BP Ruled 'Reckless' in Gulf Spill; Could Owe Billions
Judge's finding could quadruple civil penalties owed by BP
By Newser Editors and Wire Services
Posted Sep 4, 2014 10:32 AM CDT
In an April 21, 2010, file photo, the Deepwater Horizon oil rig burns after a deadly explosion in the Gulf of Mexico.   (AP Photo/Gerald Herbert, File)

(Newser) – A federal judge has ruled that BP's reckless conduct resulted in the nation's worst offshore oil spill, leaving the company open to billions of dollars in penalties. US District Judge Carl Barbier's ruling today could nearly quadruple the amount of civil penalties BP could face for polluting the Gulf of Mexico with its Macondo well blowout. Barbier presided over a trial in 2013 to apportion blame for the spill that spewed oil from April 20 to mid-July 2010. Eleven men died in the explosion; BP already has agreed to billions of dollars in criminal fines. Barbier says BP bears 67% of the blame for the spill, drilling rig owner Transocean Ltd. takes 30% of the blame, and cement contractor Halliburton Energy Services takes 3%.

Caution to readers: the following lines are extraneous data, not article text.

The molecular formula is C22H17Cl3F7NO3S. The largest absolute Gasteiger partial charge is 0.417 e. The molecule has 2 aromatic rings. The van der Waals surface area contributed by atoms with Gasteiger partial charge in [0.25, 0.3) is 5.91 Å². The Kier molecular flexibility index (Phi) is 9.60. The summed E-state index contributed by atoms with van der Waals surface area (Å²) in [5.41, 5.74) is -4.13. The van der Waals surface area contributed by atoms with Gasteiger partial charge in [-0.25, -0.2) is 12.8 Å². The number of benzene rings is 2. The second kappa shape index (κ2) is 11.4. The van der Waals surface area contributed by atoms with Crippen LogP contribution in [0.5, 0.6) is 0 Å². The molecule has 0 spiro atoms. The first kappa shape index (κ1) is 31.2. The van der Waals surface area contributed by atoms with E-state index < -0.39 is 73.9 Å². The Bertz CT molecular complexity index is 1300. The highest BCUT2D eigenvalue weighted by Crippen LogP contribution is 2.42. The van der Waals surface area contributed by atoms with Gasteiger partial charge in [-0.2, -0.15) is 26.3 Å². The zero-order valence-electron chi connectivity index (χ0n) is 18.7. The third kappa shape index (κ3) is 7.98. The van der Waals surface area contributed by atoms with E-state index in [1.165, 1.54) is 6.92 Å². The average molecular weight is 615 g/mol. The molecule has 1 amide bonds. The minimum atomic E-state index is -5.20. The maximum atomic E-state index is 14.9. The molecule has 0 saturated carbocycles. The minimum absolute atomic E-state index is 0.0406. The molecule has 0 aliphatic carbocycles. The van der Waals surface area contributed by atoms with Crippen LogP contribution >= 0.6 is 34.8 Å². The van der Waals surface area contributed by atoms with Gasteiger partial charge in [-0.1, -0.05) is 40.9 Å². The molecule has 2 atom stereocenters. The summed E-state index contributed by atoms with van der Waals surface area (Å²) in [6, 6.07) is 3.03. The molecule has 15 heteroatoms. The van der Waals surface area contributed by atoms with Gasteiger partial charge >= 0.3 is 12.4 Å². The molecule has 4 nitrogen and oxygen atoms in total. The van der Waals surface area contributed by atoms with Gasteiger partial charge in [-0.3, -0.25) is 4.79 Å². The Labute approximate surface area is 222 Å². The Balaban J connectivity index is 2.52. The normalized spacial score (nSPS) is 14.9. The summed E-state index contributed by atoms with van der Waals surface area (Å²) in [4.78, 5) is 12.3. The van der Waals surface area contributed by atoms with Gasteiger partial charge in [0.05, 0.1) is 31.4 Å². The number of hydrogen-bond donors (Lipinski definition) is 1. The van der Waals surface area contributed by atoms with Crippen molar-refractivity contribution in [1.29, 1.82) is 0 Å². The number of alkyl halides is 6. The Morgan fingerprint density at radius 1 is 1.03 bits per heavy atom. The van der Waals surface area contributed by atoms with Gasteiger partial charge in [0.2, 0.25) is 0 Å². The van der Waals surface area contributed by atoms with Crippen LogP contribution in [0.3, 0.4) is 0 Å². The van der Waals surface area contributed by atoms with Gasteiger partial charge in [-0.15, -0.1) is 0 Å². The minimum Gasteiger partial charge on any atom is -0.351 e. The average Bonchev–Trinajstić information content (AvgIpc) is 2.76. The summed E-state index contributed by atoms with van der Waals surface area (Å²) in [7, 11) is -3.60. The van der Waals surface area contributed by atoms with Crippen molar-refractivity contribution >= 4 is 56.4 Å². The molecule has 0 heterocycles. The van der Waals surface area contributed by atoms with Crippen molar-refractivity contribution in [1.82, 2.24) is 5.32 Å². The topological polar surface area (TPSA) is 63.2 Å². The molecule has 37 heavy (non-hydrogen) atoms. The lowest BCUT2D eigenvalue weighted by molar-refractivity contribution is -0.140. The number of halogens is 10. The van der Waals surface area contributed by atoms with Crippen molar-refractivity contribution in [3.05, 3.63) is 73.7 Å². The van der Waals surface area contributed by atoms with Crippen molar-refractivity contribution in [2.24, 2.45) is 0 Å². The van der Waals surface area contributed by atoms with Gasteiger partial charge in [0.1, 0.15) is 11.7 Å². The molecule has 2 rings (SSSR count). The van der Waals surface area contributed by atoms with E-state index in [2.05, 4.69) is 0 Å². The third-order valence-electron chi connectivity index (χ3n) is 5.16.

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Sep 7, 2014 11:55 PM CDT
I wish Haliburton (dick cheney) would go down. And also Black Water.
Sep 5, 2014 5:34 PM CDT
before everyone gets all excited that another big business is going to get "punished", they need to step back a minute and realize you never "punish" the business, but you punish the customer because when these penalties are assessed, it only gets passed onto the consumer in higher prices. People also seem to forget that life has accidents and things happen.
Sep 4, 2014 9:12 PM CDT
Individual corporations have been given a free pass when it comes to the environment because they're considered unexpendable. In reality, they are not. If BP was properly sued into non-existence, and its assets offered up to other environmentally-conscious corporations, then a corporate culture of environmental responsibility would be sown. Only problem of course is that corporations rule the government and the dimwit voters are too stupid to change anything.